“If you make food without good intention, it just doesn’t taste as good.”
One Saturday morning a few years ago, my friend sent me a picture of her in the longest line I’ve ever seen to get into a bakery. But the bakery really wasn’t a bakery, or at least it didn’t seem like it.
The serpentine line of hungry locals and tourists waited outside of a beautiful shotgun house on Dryades Street in the middle of a residential neighborhood. The pastry chef and owner of Levee Baking Co., Christina Balzebre, was the woman behind the delectable baked goods that motivated so many people to wake up long before opening.
Weeks later, I went in myself and understood the frenzy. The rustic, crunchy bread was the best I’d eaten since living in Italy. The croissant with fresh jam on the side redefined my concept of this flaky pastry. The sandwich made with focaccia bread, prosciutto, and cheese almost led to an argument when my wife asked for a bite. Levee has since moved from the cozy shotgun into their new location on Ninth Street, less than a half—block off Magazine, but unsurprisingly, their customers have remained loyal.
Levee is the type of place that people go crazy over. Amazing food prepared by kind people in a beautiful space. When I got the chance to sit down with Balzebre, I had so many questions on my mind—How are you liking the new location? How’d you get your start in baking? How do you take such amazing photos of your food (seriously, you should check out her Instagram @Leveebakingco)?—but I led with the one that was most pressing: what makes all of your food so dang good?
“I think I’ve just found the best way to ferment things for flavor,” explained Balzebre. “All of our bread is naturally risen. It’s a sourdough starter; we don’t use any commercial yeast. Our croissants are fermented for 3 to 4 days.” All of the dairy—which Balzebre described as “dairy that will make you cry”—is sourced from a farm in Mississippi and bought locally at the Crescent City Farmers’ Market. Every part of Levee is intentional, from the details of the baking process, to the beautifully simplistic interior with exposed brick and plants adorning every corner, shelf, and window—a look that I playfully coined in my head as rural chic. Not only does Balzebre put a lot of effort into making her space welcoming for her customers, but she also prides herself on creating an environment where her staff feels comfortable.
Balzebre has experienced the toxic and hostile environment that is too often accepted in kitchen culture. As we sat together at a rustic table with plant vines strung across the wall above our head, Balzebre described how she is trying to shift that culture in the way her bakery operates.
“Everybody can talk to one another,” she said. “There’s no intimidation. Mistakes are totally accepted. That’s how you learn. We’re just trying to base the way we operate off a different ethical standard.”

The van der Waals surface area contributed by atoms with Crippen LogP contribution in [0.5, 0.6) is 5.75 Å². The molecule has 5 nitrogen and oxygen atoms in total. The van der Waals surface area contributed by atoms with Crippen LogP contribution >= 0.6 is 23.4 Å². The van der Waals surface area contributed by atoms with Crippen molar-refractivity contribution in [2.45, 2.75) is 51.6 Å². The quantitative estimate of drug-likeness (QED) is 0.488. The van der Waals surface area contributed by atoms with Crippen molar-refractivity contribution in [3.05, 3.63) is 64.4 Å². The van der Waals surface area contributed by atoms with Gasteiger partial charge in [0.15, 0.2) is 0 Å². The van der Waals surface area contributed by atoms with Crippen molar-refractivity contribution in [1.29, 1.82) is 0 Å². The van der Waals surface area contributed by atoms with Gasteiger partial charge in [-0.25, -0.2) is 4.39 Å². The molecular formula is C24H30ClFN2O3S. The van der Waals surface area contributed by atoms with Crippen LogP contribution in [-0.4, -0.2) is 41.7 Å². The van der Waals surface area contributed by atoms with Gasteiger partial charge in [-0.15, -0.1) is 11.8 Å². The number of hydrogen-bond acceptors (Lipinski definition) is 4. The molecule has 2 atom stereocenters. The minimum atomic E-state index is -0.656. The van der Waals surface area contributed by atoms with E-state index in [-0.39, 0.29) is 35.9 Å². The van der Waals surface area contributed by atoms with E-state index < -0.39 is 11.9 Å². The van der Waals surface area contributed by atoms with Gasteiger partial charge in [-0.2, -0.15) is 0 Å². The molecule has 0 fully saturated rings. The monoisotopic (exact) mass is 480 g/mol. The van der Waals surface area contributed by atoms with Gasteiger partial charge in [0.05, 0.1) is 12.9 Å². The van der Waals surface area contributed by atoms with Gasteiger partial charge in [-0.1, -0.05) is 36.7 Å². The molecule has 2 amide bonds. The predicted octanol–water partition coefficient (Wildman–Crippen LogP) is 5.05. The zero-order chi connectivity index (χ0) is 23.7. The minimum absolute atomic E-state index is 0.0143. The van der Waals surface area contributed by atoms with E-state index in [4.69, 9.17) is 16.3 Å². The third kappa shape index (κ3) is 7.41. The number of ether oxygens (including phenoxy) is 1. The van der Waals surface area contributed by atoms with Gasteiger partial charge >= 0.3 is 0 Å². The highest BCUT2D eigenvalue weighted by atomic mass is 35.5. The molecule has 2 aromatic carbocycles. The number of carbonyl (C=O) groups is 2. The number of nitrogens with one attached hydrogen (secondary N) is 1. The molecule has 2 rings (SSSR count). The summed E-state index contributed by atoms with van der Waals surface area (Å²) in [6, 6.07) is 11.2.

Creating a healthy culture is important to Balzebre not only because she wants all of her employees to feel comfortable, but because it also affects the food. In her own words, “The energy that you feel—how you and the people around you feel—that goes into the food. If you make food without good intention, it just doesn’t taste as good.”
It’s clear that Balzebre cares about a lot more than just what comes out of her ovens, which made even more sense to me as she explained one of her inspirations for opening her bakery: The Bread Woman of New Orleans.
Margaret Haughery, known as the “The Bread Woman of New Orleans” and “Mother of Orphans,” was a beloved baker and philanthropist in the 1800s who devoted her life to caring and feeding for the poor and hungry in the city. After enduring heartbreaking tragedy in her life—including both parents dying by age 9 and later losing her husband and 2 year old baby—Haughery opened up a bakery on Old Levee Street, now known as Decatur Street. With the money she made from baking, Haughery funded and built orphanages throughout New Orleans in the 1800s, including St. Elizabeth’s Asylum, St. Teresa’s Asylum, and St. Vincent’s Asylum. On a day-to-day basis, she was also known for feeding poor and orphaned children with the leftover bread from her bakery.
From the moment I first tried Balzebre’s food, it was clearly exceptional. After having the opportunity to hear parts of her story, it is clear the quality of her food is more than just great ingredients baked the right way. Her food is a product of something deeper than that. The quality is as much about the small details as it is her desire to change kitchen culture from the top down, her reverence for the legacy of Margaret Haughery, and her deep-seated belief that great food is infused with the energy we create and surround ourselves with.